This week’s Friday is a Gas post is not about a specific brand of station, but rather a specific type of station form. This week’s stations represent the antithesis of the full-service station: the booth form gas station
Aberdeen, Mississippi has provided a wealth of examples of service stations past. Another example of this phenomenon is a little booth form station on E. Commerce Street, just east of town. The 2016 TxDOT Field Guide to Gas Stations in Texas does not have a dedicated entry for the gas station booth, but it does provide some context for them.
“By 1977, approximately 30-40 percent of gasoline sold in the United States was self-serve, and in the 1980s, the percentage reached 80-90 percent. The number of convenience stores offering gas also increased in the 1980s to 12 percent of the market, up from only 1 percent in 1974. This trend, away from full-service to self-serve stations, led to the demise of the traditional gas station and the development of new building forms. The most popular include booth, canopy with booth, oblong box and canopy, and canopy over oblong box forms. The layout and configuration of most gas stations from the period eliminated service bays―a signature feature of conventional gas station design―and instead provided additional interior space to sell snacks, drinks, and other consumable goods.”
The booth-type station represents a transition from the full-service stations as consumers sought out the lowest fuel prices in the OPEC controlled market. Entrepreneurs sought to deliver that low price by removing full service features from stations in the 1970s, but this was before station owners realized around 1980 that selling conveniences and junk food would attract customers and supplement their fuel sales.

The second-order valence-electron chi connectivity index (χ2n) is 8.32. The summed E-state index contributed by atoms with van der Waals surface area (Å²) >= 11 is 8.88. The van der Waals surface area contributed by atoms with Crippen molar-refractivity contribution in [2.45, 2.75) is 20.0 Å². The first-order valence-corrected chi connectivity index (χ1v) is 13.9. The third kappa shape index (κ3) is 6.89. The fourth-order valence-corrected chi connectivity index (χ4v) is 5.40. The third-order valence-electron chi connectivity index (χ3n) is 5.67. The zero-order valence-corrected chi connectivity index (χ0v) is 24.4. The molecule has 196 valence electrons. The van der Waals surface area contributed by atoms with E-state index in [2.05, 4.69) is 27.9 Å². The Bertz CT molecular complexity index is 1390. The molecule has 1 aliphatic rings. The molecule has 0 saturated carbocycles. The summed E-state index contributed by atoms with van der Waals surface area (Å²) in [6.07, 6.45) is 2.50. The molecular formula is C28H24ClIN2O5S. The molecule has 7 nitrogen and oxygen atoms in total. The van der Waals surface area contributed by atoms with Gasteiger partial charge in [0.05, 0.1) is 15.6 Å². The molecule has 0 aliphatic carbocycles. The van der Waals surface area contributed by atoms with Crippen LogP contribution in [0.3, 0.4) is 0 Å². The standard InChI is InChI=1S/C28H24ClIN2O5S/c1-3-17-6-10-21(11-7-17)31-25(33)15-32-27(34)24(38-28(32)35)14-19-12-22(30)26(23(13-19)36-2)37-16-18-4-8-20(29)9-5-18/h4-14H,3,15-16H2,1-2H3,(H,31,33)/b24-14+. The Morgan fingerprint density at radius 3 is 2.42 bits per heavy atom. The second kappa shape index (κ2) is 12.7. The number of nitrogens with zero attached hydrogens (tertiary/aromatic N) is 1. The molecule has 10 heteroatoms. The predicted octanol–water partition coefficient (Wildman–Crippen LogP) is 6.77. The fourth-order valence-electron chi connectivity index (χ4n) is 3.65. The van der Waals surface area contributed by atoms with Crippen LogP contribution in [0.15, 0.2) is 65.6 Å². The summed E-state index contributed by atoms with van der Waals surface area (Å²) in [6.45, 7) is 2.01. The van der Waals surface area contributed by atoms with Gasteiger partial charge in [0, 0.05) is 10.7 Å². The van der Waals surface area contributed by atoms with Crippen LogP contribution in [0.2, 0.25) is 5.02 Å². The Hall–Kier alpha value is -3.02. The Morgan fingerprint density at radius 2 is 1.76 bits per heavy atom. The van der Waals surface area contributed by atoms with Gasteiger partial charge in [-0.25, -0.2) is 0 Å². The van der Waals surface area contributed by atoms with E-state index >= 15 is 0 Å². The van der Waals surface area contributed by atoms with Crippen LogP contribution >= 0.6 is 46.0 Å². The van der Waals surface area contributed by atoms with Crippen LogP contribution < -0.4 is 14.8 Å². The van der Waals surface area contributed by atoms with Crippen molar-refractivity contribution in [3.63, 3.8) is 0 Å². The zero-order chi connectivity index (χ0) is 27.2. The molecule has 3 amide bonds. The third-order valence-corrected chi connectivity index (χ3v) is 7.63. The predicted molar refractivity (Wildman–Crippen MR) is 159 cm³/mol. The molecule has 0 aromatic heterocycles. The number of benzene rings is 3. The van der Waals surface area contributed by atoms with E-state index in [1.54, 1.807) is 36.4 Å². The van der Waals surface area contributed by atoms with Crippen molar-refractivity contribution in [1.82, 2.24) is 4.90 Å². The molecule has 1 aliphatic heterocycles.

This Aberdeen booth station with projecting canopies reminded me of a photo Malvaney shared years ago of a similar station in Flowood. They appear to be a similar booth with projecting canopies. The largest notable difference is that at the Aberdeen station, a larger canopy was apparently added to provide better shelter to refueling vehicles.
I would wager that these stations might not have been associated with a specific brand, but rather were pre-fabricated by a manufacturer who sold the stations as kits or might have even delivered them pre-assembled. The TxDOT guide hints at that saying the form was popular with independent or regional fuel companies in the 1960’s and especially in the 1970s, but they do not provide any photographs of examples for comparison. Both stations have a detail we saw last week on the batwing Phillips 66 stations; the end-to-end fluorescent tube light fixtures along the canopy edge, which would really accentuate the upward thrust of the canopy after dark. Both stations also have window unit air conditioner units; I bet those little glass boxes could get pretty hot on an August day in Mississippi.
Do you know the story behind these stations or of any other booth form station of the c.1960s-c.1980 era in Mississippi?
Did you enjoy this post on a Mississippi Gas Station? Consider checking out these other “Friday is a Gas” posts.
- Friday is a Gas: Curbside Gas Pumps (c.1910-c.1925)
- Friday is a Gas: Commercial Block Service Stations c.1920-c.1930
- Friday is a Gas: Gulf Gas Stations c.1920-c.1930
- Friday is a Gas: Sinclair Station c.1930s
- Friday is a Gas: Classical Revival Stations c.1930-?
- Friday is a Gas: Pan Am/Amoco Stations c.1930-c.1940
- Friday is a Gas: Cities Service Stations c.1930 – c.1950
- Friday is a Gas: Teague & The Icebox (1937-c.1955)
- Friday is a Gas: Lion Stations c.1940
- Friday is a Gas: Humble c.1950-c.1960
- Friday is a Gas: Phillips 66 Stations c.1950-c.1970s
- Friday is a Gas: Humble, Enco, Esso, and Exxon c.1960-c.1970
- The Matawan Texacos of Mississippi (1965-c.1975)